Paul Kelly: From Little Things Big Things Grow
Civic pride has caused our comments to swell with debate; without the glare of the TV lights and a high-polish moderator, things seem to have flared up, both modeling and threatening to overwhelm any chance we might have of returning to a normal state of musical celebration. I take partial responsibility, both for fanning the flames and for "calling" this week's theme without considering how quickly we might turn to the right to protest, and those things protested, as if that was all that civic engagement had to offer us.
But there are as many ways to take up the citizen's mantle as there are moments of change. Voting is a civic task -- mind the voting box to our left. So is writing your congressperson, or co-creating a bill, or running for office yourself.
So is making peace.
In the interest of civility, then -- an etymologically relevant term -- I thought a turn to songs of reconciliation would be appropriate. And there's none better than Paul Kelly and Kev Carmody's co-written history of the Gurindji strike, and how a few brave Black Australian cattlemen and house servants walked off their jobs and, instead of holding out for merely the right to run Casino palaces and cigarette stands in tiny havens throughout the country, staged an eight year sit-in on their own land in order to get it back. The event sparked and focused the Indigenous Australian land rights movement, and the above image shows the end result: Whitlam, the government rep, pouring the land back into the outstretched hand of indigenous activist Vincent Lingiari, and through him, to the culture he represented.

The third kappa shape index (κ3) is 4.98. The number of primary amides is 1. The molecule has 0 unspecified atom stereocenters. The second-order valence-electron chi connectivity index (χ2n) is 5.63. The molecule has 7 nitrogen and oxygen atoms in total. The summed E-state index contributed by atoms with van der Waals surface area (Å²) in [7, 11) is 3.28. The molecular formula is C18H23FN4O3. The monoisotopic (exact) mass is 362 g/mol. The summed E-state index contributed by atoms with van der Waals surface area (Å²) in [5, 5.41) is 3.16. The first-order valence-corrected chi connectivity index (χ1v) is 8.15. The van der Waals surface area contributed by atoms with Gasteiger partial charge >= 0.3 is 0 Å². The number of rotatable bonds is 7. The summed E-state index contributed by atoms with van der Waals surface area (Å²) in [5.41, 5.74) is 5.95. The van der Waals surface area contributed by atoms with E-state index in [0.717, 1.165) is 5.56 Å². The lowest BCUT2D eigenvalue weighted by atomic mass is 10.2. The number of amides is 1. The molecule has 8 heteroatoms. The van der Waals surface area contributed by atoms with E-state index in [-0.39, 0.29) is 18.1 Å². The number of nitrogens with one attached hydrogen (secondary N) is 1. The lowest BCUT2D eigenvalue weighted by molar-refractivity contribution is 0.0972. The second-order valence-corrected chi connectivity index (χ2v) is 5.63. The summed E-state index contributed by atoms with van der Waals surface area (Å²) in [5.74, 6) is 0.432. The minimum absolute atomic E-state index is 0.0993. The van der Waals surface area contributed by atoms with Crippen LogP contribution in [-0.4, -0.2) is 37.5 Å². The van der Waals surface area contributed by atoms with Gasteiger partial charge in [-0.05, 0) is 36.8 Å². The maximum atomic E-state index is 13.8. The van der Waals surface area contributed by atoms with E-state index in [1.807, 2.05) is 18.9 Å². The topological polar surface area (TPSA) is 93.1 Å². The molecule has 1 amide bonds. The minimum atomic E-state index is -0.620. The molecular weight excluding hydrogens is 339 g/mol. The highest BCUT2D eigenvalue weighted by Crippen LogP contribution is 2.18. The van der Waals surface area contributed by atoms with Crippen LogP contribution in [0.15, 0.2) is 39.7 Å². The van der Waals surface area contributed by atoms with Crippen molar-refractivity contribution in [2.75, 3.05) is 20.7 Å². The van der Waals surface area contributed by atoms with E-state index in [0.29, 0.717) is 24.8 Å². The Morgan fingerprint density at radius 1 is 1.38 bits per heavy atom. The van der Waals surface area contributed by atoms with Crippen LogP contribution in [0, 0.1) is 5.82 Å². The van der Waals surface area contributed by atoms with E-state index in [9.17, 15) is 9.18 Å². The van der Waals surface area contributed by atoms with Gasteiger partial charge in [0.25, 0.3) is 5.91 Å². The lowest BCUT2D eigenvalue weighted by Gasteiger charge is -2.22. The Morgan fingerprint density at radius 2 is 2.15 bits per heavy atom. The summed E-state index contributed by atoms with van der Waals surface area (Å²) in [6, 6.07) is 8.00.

Kelly and Carmody's protest song never charted, but it has become a sort of anthem for change in the land down under since it's release, helped along recently by a new version of the song featuring a cast of thousands and a heavy set of speech fragments from Prime Ministers old and new. Of the many "original" recordings of this song, though Kelly's original is nice and folky, complete with banjo plunks and charm, I much prefer the live version released this year through Kelly's free A-Z downloads project. To further show its strength, here's a pair of other Aussie bands taking a turn on the song: The femmefolk harmonies of The Waifs and the mystical trancejam of Okapi Guitar each bring a new tone to the poignant tale of sitting as change.
The Waifs: From Little Things Big Things Grow [purchase]
Okapi Guitars: From Little Things Big Things Grow [purchase]
We are all tribes, with naught but civility keeping our speech from becoming war. But nations within nations pose a special problem for citizenry, especially vis a vis issues such as loyalty, allegiance, and fairness; here more than elsewhere, in order to keep balance, it falls to the powerful to be generous and good, or in the end they will be forced to act anyway, lest they lose the faith and confidence of the populace. When nations swallow nations whole, and then mistreat them, the best any of us can do is to know where we stand in the law, and walk the walk, and trust that -- as the song says -- if we fall, others are rising. And that's not nothing. From little things, big things grow.
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